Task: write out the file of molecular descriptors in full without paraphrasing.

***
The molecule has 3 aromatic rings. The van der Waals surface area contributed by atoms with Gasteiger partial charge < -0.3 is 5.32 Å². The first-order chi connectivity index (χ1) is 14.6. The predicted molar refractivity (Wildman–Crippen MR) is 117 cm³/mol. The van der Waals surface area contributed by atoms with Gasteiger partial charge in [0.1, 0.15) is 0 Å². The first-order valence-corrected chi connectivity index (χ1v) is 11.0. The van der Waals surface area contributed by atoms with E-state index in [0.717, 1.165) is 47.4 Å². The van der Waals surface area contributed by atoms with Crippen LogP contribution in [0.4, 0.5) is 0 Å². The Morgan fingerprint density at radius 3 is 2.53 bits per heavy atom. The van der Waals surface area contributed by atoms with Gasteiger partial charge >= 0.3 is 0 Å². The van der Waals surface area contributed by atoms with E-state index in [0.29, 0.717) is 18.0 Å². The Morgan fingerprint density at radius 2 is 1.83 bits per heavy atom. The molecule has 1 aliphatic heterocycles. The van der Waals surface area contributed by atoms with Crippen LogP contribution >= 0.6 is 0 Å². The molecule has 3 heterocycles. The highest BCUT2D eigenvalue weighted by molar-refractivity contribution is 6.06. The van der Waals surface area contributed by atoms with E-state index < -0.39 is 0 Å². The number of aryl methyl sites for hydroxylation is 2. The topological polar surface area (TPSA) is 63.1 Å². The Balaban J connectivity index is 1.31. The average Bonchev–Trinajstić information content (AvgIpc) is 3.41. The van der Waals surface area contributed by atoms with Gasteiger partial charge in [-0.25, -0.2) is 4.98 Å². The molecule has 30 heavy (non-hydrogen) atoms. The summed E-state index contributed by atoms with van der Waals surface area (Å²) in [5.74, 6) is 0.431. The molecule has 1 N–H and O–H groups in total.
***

The molecule has 3 aromatic rings. The van der Waals surface area contributed by atoms with Gasteiger partial charge < -0.3 is 5.32 Å². The first-order chi connectivity index (χ1) is 14.6. The predicted molar refractivity (Wildman–Crippen MR) is 117 cm³/mol. The van der Waals surface area contributed by atoms with Gasteiger partial charge in [0.1, 0.15) is 0 Å². The first-order valence-corrected chi connectivity index (χ1v) is 11.0. The van der Waals surface area contributed by atoms with E-state index in [0.717, 1.165) is 47.4 Å². The van der Waals surface area contributed by atoms with Crippen LogP contribution in [0.4, 0.5) is 0 Å². The Morgan fingerprint density at radius 3 is 2.53 bits per heavy atom. The van der Waals surface area contributed by atoms with Gasteiger partial charge >= 0.3 is 0 Å². The van der Waals surface area contributed by atoms with E-state index in [0.29, 0.717) is 18.0 Å². The Morgan fingerprint density at radius 2 is 1.83 bits per heavy atom. The molecule has 1 aliphatic heterocycles. The van der Waals surface area contributed by atoms with Crippen LogP contribution >= 0.6 is 0 Å². The molecule has 3 heterocycles. The highest BCUT2D eigenvalue weighted by molar-refractivity contribution is 6.06. The van der Waals surface area contributed by atoms with E-state index < -0.39 is 0 Å². The number of aryl methyl sites for hydroxylation is 2. The topological polar surface area (TPSA) is 63.1 Å². The Balaban J connectivity index is 1.31. The average Bonchev–Trinajstić information content (AvgIpc) is 3.41. The van der Waals surface area contributed by atoms with Gasteiger partial charge in [-0.25, -0.2) is 4.98 Å². The molecule has 30 heavy (non-hydrogen) atoms. The summed E-state index contributed by atoms with van der Waals surface area (Å²) in [5.74, 6) is 0.431. The molecule has 1 N–H and O–H groups in total.